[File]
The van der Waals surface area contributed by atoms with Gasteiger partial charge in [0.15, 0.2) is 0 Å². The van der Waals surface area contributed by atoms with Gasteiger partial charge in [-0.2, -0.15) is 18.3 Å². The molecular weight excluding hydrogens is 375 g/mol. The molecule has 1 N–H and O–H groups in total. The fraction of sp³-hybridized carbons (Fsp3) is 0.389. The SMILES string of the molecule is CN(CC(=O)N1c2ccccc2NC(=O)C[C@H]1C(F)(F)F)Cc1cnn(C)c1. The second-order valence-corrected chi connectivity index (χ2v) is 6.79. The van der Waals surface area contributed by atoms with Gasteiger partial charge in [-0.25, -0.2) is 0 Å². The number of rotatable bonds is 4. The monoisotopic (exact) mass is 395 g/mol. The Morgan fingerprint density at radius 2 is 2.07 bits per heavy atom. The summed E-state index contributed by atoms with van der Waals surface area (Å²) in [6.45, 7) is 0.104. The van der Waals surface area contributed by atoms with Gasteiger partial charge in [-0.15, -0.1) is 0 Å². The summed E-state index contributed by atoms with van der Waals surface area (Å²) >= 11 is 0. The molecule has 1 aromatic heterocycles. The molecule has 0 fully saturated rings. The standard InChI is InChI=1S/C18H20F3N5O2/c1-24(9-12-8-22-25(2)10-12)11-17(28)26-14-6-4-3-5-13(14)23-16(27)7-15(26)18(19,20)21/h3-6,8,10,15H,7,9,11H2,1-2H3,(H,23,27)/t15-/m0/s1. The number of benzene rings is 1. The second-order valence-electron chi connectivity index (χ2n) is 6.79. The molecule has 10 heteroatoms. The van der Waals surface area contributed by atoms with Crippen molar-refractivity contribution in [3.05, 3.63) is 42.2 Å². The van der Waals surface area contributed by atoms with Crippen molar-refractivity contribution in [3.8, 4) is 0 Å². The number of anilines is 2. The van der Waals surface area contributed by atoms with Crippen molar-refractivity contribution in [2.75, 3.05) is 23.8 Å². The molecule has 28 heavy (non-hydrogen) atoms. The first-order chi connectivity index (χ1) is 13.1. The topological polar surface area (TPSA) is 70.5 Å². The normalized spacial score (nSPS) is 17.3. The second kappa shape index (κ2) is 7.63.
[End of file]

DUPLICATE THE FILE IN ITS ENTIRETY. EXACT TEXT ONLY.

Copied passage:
The van der Waals surface area contributed by atoms with Gasteiger partial charge in [0.15, 0.2) is 0 Å². The van der Waals surface area contributed by atoms with Gasteiger partial charge in [-0.2, -0.15) is 18.3 Å². The molecular weight excluding hydrogens is 375 g/mol. The molecule has 1 N–H and O–H groups in total. The fraction of sp³-hybridized carbons (Fsp3) is 0.389. The SMILES string of the molecule is CN(CC(=O)N1c2ccccc2NC(=O)C[C@H]1C(F)(F)F)Cc1cnn(C)c1. The second-order valence-corrected chi connectivity index (χ2v) is 6.79. The van der Waals surface area contributed by atoms with Gasteiger partial charge in [-0.25, -0.2) is 0 Å². The number of rotatable bonds is 4. The monoisotopic (exact) mass is 395 g/mol. The Morgan fingerprint density at radius 2 is 2.07 bits per heavy atom. The summed E-state index contributed by atoms with van der Waals surface area (Å²) in [6.45, 7) is 0.104. The van der Waals surface area contributed by atoms with Gasteiger partial charge in [-0.15, -0.1) is 0 Å². The summed E-state index contributed by atoms with van der Waals surface area (Å²) >= 11 is 0. The molecule has 1 aromatic heterocycles. The molecule has 0 fully saturated rings. The standard InChI is InChI=1S/C18H20F3N5O2/c1-24(9-12-8-22-25(2)10-12)11-17(28)26-14-6-4-3-5-13(14)23-16(27)7-15(26)18(19,20)21/h3-6,8,10,15H,7,9,11H2,1-2H3,(H,23,27)/t15-/m0/s1. The number of benzene rings is 1. The second-order valence-electron chi connectivity index (χ2n) is 6.79. The molecule has 10 heteroatoms. The van der Waals surface area contributed by atoms with Crippen molar-refractivity contribution in [3.05, 3.63) is 42.2 Å². The van der Waals surface area contributed by atoms with Crippen molar-refractivity contribution in [3.8, 4) is 0 Å². The number of anilines is 2. The van der Waals surface area contributed by atoms with Crippen molar-refractivity contribution in [2.75, 3.05) is 23.8 Å². The molecule has 28 heavy (non-hydrogen) atoms. The first-order chi connectivity index (χ1) is 13.1. The topological polar surface area (TPSA) is 70.5 Å². The normalized spacial score (nSPS) is 17.3. The second kappa shape index (κ2) is 7.63.